News Release

Hip hop and linguistics: You ain't heard no research like it!

Unique source material furthers research on African American vernacular English

Book Announcement

University of Calgary

It's rare to use the words 'hip hop' and 'serious academic research' in the same sentence, but a University of Calgary linguistics professor has relied on rap music as source material for a study of African American vernacular English.

Dr. Darin Howe recently contributed a book chapter that focuses on how black Americans use the negative in informal speech, citing examples from hip hop artists such as Phonte, Jay Z and Method Man. Howe is believed to be the only academic in Canada and one of the few in the world to take a scholarly look at the language of hip hop.

"There is still a lot of prejudice against black vernacular English," Howe says. "People tend to assume it's illogical and ungrammatical, but there is a system there and a grammar that you can describe. Rap music may be ear torture for many people, but for linguists, this is what makes us really excited."

Howe specifically focused on the use of the word 'ain't' and on other negative constructions – or, as it's called in linguistics, negation. "When you have multiple negation it seems really confusing, and what happens in black English is that the negation extends across multiple clauses."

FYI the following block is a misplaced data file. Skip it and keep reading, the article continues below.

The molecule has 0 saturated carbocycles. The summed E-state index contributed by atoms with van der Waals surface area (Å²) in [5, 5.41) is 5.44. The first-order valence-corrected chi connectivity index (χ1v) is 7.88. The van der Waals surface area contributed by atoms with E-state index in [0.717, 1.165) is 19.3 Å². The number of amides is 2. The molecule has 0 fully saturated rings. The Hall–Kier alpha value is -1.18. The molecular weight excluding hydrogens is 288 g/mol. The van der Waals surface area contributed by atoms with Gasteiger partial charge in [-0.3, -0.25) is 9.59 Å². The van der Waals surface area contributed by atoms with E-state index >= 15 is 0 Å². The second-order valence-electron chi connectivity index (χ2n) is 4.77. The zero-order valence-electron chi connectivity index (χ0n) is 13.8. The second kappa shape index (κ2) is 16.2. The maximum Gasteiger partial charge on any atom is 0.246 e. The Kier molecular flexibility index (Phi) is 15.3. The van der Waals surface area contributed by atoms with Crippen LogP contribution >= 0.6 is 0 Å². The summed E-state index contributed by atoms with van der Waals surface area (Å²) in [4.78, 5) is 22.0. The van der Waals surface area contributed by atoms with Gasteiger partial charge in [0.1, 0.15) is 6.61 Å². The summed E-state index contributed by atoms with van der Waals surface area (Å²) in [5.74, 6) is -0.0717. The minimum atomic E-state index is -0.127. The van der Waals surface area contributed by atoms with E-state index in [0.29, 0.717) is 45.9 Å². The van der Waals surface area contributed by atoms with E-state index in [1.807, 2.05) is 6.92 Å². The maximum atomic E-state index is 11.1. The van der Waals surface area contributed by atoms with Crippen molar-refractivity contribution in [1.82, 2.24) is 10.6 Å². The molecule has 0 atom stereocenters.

For example, the book chapter quotes Tupac Shakur as saying, "It's like can't nobody never get confused and think I'm like Mike Tyson;" in other words, no one could confuse Tupac with Mike Tyson.

In another example, black English commonly substitutes the word 'ain't' for 'didn't.' So 'I didn't see him' could become, 'I aint see him.' "However, black English speakers know that you should only do this for about half the time," Howe says. "White hip hop artists try to imitate black speech, and for the most part they do a decent job, but when they don't have the rules down it becomes noticeable."

One of the intriguing conclusions that Howe draws is that there is an accelerating divergence in the speech dialects of whites and blacks, a subject that surfaced in the late 1990s with the debate on Ebonics.

Howe's focus was purely on the mechanics of the language and not on the culture of hip hop, which some have criticized as violent and misogynistic. He was assisted by an undergraduate linguistics student, Jeff Long, who is keenly interested in hip hop music and who found many of the examples cited in the research. "It's not often that you can combine your own interests with school work, so it was a real joy for me to work on this," Long says.


Howe did his master's thesis on African Nova Scotian English but has since specialized at U of C in native languages and phonology, or speech sounds. His chapter, "Negation in African American Vernacular English," appears in the book, Aspects of English Negation, edited by Yoko Iyeiri and published by John Benjamins Publishing Company / Yushodo Press. To arrange an interview with Dr. Howe, contact his office at (403) 220-6110, or phone Greg Harris, (403) 220-3506 or cell, 540-7306. Phone Harris to request a copy of the chapter.

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